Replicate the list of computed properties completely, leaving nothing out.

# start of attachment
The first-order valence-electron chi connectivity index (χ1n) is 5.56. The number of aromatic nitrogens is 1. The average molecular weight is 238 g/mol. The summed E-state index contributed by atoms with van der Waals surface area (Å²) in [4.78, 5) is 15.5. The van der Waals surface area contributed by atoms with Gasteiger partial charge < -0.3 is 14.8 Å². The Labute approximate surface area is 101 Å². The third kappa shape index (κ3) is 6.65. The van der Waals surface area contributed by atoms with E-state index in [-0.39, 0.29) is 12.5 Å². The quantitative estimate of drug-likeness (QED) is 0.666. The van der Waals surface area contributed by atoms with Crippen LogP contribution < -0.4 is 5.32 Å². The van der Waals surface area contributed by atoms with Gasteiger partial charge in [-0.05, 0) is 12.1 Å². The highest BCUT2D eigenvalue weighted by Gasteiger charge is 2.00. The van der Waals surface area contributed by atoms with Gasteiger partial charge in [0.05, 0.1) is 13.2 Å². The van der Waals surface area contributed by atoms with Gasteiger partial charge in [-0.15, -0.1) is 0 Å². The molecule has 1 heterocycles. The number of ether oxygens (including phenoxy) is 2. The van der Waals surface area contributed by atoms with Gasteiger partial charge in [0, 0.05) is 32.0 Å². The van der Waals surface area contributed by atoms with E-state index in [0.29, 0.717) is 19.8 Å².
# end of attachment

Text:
The first-order valence-electron chi connectivity index (χ1n) is 5.56. The number of aromatic nitrogens is 1. The average molecular weight is 238 g/mol. The summed E-state index contributed by atoms with van der Waals surface area (Å²) in [4.78, 5) is 15.5. The van der Waals surface area contributed by atoms with Gasteiger partial charge < -0.3 is 14.8 Å². The Labute approximate surface area is 101 Å². The third kappa shape index (κ3) is 6.65. The van der Waals surface area contributed by atoms with E-state index in [-0.39, 0.29) is 12.5 Å². The quantitative estimate of drug-likeness (QED) is 0.666. The van der Waals surface area contributed by atoms with Crippen LogP contribution < -0.4 is 5.32 Å². The van der Waals surface area contributed by atoms with Gasteiger partial charge in [-0.05, 0) is 12.1 Å². The highest BCUT2D eigenvalue weighted by Gasteiger charge is 2.00. The van der Waals surface area contributed by atoms with Gasteiger partial charge in [0.05, 0.1) is 13.2 Å². The van der Waals surface area contributed by atoms with Gasteiger partial charge in [-0.15, -0.1) is 0 Å². The molecule has 1 heterocycles. The number of ether oxygens (including phenoxy) is 2. The van der Waals surface area contributed by atoms with Gasteiger partial charge in [0, 0.05) is 32.0 Å². The van der Waals surface area contributed by atoms with E-state index in [0.29, 0.717) is 19.8 Å².